Unfortunately, the seat chart now has no speaker at all - would not a white square, perhaps with a question mark, be better? Anarchist42 21:13, 24 January 2006 (UTC)
Hence a grey stroked (outline) or filled box should be in place until the Speaker is selected or more certain. E Pluribus Anthony | talk | 21:26, 24 January 2006 (UTC)
I don't think so - it could leave the impression of 309 seats. Moreover, for the first sitting of the House, the House of Commons will publish an official seating arrangement with no one assigned to sit in the speaker's chair. - Jord 21:24, 24 January 2006 (UTC)
And a filled one doesn't? Prior images include a filled square, so should it be assumed that those parliaments had ... one greater seat? To me, a greyed-out square/outline indicates ambiguity ... precisely the state until a Speaker is selected. If there are objections ...E Pluribus Anthony | talk | 02:05, 25 January 2006 (UTC)
I am not entirely sure what your meaning is? Right now, the members will all be assigned seats in their caucuses and there will be no one assigned to the speaker's chair. When a speaker is elected, s/he will be assigned to the speaker's chair and there will be one less member on the benches yeilding the same total. If we have 308 members on the benches plus a grey/shaded seat in the speaker it could be interpreted as a 309th member who is an independent. I don't see what the problem is with leaving the image as it now is - which is a reflection of what the assigned seating arrangement will be when the House first meets - and then changing it to reflect the speakership when a speaker is elected. - Jord 16:17, 25 January 2006 (UTC)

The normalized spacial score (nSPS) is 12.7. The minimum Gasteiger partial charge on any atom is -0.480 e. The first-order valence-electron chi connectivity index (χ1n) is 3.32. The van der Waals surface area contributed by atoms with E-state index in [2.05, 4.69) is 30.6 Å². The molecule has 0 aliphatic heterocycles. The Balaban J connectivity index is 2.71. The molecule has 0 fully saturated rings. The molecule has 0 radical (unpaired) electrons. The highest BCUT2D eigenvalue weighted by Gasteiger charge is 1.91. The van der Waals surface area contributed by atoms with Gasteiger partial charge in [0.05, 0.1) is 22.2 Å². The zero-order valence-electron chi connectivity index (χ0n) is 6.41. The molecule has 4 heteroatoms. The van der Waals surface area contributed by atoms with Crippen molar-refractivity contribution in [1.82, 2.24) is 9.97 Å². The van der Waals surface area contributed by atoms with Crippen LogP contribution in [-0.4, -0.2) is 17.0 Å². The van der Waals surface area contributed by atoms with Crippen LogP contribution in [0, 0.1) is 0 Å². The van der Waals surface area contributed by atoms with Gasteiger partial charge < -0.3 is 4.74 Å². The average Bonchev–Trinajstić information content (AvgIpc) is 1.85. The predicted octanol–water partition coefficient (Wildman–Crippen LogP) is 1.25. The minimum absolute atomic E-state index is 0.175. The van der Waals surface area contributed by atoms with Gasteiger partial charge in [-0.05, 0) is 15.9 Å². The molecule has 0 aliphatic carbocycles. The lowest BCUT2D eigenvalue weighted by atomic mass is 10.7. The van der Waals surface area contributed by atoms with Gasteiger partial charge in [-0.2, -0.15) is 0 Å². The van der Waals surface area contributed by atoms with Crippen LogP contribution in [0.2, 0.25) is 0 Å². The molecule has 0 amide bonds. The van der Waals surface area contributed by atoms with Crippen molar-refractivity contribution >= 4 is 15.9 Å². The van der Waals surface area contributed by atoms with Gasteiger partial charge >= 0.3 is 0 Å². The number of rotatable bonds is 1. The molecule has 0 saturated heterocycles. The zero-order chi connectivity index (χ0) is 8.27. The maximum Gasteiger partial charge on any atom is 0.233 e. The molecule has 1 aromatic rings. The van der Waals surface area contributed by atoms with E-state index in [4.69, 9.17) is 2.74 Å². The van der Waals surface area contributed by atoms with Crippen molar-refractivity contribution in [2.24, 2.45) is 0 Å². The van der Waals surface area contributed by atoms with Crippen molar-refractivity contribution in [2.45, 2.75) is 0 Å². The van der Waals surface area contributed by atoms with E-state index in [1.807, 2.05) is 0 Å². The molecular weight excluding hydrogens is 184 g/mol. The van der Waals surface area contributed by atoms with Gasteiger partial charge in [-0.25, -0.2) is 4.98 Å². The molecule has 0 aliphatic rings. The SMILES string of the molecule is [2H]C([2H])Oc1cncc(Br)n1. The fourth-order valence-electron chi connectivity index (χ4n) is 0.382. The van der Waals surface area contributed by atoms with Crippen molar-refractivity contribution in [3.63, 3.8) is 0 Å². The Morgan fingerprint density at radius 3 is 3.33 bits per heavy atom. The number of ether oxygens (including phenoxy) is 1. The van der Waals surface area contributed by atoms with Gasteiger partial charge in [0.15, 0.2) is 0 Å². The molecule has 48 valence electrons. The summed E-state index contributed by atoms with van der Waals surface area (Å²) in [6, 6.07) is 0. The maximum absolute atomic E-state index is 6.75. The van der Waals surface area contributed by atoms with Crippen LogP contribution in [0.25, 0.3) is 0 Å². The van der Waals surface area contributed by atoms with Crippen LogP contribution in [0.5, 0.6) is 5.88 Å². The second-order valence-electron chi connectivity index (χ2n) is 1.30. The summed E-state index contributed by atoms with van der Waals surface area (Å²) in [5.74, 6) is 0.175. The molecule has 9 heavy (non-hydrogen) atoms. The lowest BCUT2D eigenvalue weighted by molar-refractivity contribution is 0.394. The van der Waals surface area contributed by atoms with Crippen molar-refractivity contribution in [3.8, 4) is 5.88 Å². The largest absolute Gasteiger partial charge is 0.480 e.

I could bounce that back. There's a problem in not rendering a position in this parliamentary diagram that is integral to the functioning of Parliament, regardless of when it is filled or who fills it. By leaving it out, the implication is that it doesn't at all exist – not that the posting is indeterminate – despite our knowledge to the contrary and the practice of including it in prior images. In any event, I think the current version (with grey outline) is adequate until the speaker is selected.
Besides, wouldn't Peter Milliken continue to serve as speaker until a new one is selected? (In this case, shouldn't it be coloured red?) He's still listed as the current speaker. Above notations aside regarding the Dean, the listing (also in Wp) doesn't indicate intermediaries (e.g., Blaikie/other Deans) and appears continuous. E Pluribus Anthony | talk | 20:45, 29 January 2006 (UTC)